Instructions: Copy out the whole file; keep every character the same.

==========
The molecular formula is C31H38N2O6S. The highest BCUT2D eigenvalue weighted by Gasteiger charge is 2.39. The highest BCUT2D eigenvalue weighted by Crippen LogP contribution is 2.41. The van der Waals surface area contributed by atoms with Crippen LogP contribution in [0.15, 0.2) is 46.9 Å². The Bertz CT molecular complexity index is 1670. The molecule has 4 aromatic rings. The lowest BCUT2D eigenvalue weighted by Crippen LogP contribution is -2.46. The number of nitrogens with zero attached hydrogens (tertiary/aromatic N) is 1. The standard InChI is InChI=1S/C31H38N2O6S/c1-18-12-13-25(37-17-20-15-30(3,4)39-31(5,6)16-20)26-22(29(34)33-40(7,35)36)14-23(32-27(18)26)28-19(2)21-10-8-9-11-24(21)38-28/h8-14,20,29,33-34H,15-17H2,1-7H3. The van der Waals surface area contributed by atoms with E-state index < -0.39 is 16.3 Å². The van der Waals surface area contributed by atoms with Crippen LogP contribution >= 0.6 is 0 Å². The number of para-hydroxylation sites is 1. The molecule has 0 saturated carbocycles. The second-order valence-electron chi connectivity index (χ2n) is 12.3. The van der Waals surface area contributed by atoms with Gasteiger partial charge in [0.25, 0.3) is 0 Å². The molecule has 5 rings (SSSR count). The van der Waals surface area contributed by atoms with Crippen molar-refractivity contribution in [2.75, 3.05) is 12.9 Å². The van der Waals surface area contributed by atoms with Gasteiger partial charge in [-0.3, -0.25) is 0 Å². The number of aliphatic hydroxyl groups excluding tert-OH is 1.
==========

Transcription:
The molecular formula is C31H38N2O6S. The highest BCUT2D eigenvalue weighted by Gasteiger charge is 2.39. The highest BCUT2D eigenvalue weighted by Crippen LogP contribution is 2.41. The van der Waals surface area contributed by atoms with Crippen LogP contribution in [0.15, 0.2) is 46.9 Å². The Bertz CT molecular complexity index is 1670. The molecule has 4 aromatic rings. The lowest BCUT2D eigenvalue weighted by Crippen LogP contribution is -2.46. The number of nitrogens with zero attached hydrogens (tertiary/aromatic N) is 1. The standard InChI is InChI=1S/C31H38N2O6S/c1-18-12-13-25(37-17-20-15-30(3,4)39-31(5,6)16-20)26-22(29(34)33-40(7,35)36)14-23(32-27(18)26)28-19(2)21-10-8-9-11-24(21)38-28/h8-14,20,29,33-34H,15-17H2,1-7H3. The van der Waals surface area contributed by atoms with E-state index < -0.39 is 16.3 Å². The van der Waals surface area contributed by atoms with Crippen LogP contribution >= 0.6 is 0 Å². The number of para-hydroxylation sites is 1. The molecule has 0 saturated carbocycles. The second-order valence-electron chi connectivity index (χ2n) is 12.3. The van der Waals surface area contributed by atoms with Gasteiger partial charge in [0.25, 0.3) is 0 Å². The molecule has 5 rings (SSSR count). The van der Waals surface area contributed by atoms with Crippen molar-refractivity contribution in [2.75, 3.05) is 12.9 Å². The van der Waals surface area contributed by atoms with Gasteiger partial charge in [-0.3, -0.25) is 0 Å². The number of aliphatic hydroxyl groups excluding tert-OH is 1.